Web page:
Faculty salaries rank low compared with peer institutions

Jeff Peyton

A Governance Committee report examining faculty compensation (salary + benefits) last year found that, when measured against a comparison group of approximately twenty colleges, Lawrence ranked in the bottom quartile.

The study showed that, though Lawrence wasn’t strong in either category, it was relatively weaker in terms of benefits than of salary, especially in medical insurance. The study also demonstrated that the relative disadvantage applies to every level of professor—full, associate, and assistant. The study did not take cost of living expenses into account.

Then chair of the committee, Professor of Government Claudena Skran, explained that the comparison group was composed of colleges from all around the nation that Lawrence saw as its peer institutions, as well as schools that rank higher (‘aspirational institutions’) and lower than Lawrence. Because of the composition of the group, Skran had anticipated that Lawrence would rank somewhere in the middle.

Dean of Faculty Brian Ronsenberg in an interview with The Lawrentian, said that he was not surprised by the outcome of the study. Rosenberg explained that, though not all, many of the schools in the comparison group had larger endowments than Lawrence. In the Midwest, for example, Carleton and Macalaster have endowments three times the size of Lawrence’s (approximately 200 million), while Grinnells’ is five times larger. Also, explained Rosenberg, some schools give out less financial aid than Lawrence.

In light of the report, the Board of Trustees took steps to alleviate the disparity in relative compensation. In addition to paying a greater portion of faculty health insurance costs, salaries were increased a greater percentage in the 2000-2001 academic year than in past years.

Despite these increases, Rosenberg said that the issue of faculty compensation was not an easy one to solve. Lawrence, he pointed out, is not a profit-making institution, and the money that is not spent on faculty salaries is spent on other things, including financial aid, student programs, the library, and computers. Consequently, the school, in order to increase faculty compensation, would need to either make cuts elsewhere or raise more money, perhaps by increasing tuition. Raising tuition too quickly, however, has negative implications as well, as it threatens to deter students from attending Lawrence, or could even encourage student attrition.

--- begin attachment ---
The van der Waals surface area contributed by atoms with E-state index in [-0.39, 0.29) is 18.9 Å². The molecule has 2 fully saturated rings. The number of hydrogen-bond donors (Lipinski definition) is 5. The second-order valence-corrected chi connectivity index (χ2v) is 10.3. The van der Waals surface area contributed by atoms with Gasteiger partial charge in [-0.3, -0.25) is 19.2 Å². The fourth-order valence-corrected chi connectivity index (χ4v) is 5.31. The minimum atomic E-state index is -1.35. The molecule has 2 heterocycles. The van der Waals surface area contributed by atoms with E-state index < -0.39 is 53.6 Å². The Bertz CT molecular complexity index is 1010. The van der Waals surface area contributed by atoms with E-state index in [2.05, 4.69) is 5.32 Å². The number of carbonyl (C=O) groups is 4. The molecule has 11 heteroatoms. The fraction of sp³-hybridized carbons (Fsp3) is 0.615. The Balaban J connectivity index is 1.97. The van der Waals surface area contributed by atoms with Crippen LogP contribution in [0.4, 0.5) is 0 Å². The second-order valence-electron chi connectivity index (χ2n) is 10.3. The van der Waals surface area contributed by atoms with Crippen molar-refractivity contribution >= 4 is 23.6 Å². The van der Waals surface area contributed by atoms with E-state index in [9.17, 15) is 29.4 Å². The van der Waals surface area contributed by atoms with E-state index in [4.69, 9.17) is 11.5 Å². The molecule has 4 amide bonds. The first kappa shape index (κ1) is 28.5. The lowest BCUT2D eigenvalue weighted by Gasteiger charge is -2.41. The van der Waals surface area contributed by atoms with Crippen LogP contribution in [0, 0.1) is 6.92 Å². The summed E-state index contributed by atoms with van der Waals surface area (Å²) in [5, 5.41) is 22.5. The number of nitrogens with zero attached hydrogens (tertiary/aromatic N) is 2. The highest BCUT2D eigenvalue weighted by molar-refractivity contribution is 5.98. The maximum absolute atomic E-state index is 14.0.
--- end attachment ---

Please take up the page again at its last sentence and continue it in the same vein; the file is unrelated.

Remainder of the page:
The bottom line, however, is also clear. “If we expect to recruit and retain the best faculty it is important to compensate them at a commensurate level,” said Skran. Rosenberg echoed Skran’s sentiment, “if salaries become un-competitive, then [the school] can’t hire the kind of faculty [it] wants to hire or keep the kind of faculty [it] wants to keep.”

This is an especially valid concern in light of the increasing disparity shown in faculty salaries among the Associated Colleges of the Midwest. According to statistics printed annually by The Chronicle of Higher Education, as of 1991, Lawrence ranked sixth out of 13 schools in terms of average salary for an associated professor, which remains Lawrence’s rank in 2001. However, in that time, the gap between Lawrence and the top school has grown wider—in 1991, Lawrence associate professors averaged $4,300 less per year than the top paying ACM school, whereas in 2001, the difference is $9,000 per year.

Rosenberg explained that the increased spread was “no mystery” as the top paying schools in the ACM—Grinnell, Carlton, and Macalester—have significantly larger endowments than Lawrence. Because those schools have larger endowments, their endowments will grow at a faster pace than Lawrence’s. “Resource differences tend to get wider rather than smaller,” said Rosenberg. The gap in salaries between heavily endowed schools and less endowed schools is, therefore, one that is not likely to close.

Professor of government Minoo Adenwalla noted that he could understand Lawrence not being able to keep up with schools with larger endowments, but said, “if the university can raise these large sums of money for buildings, surely they can raise money to try to bring Lawrence faculty salaries up to a higher level…we’re very rich in bricks in mortar, but maybe not in terms of flesh and blood.”

Rosenberg responded that, though the point was well taken, the funding for buildings and for salaries comes from different sources. Buildings, which the university considers capital expenses, are paid for through fundraising and loan taking, whereas faculty salaries, which the university considers operational expenses, must come from tuition and interest earned on the endowment.

Rosenberg concluded his remarks noting the complexity of the problem and the university’s awareness of it. “During the last couple years [the administration] has indicated to trustees that salaries are a high priority and that we ran a risk if we didn’t address salaries as not being competitive,” said Rosenberg, “and I think they’ve been responsive to that.” Though it may be impossible to catch up with wealthier schools, the goal, said Rosenberg, “should be to try to do better with salaries.”

Information taken from The Chronicle of Higher Education

Information taken from The Chronicle of Higher Education:

Median Salary of an Associate Professor among ACM colleges: 1991 and 2001

















Colorado College




Lake Forest








St. Olaf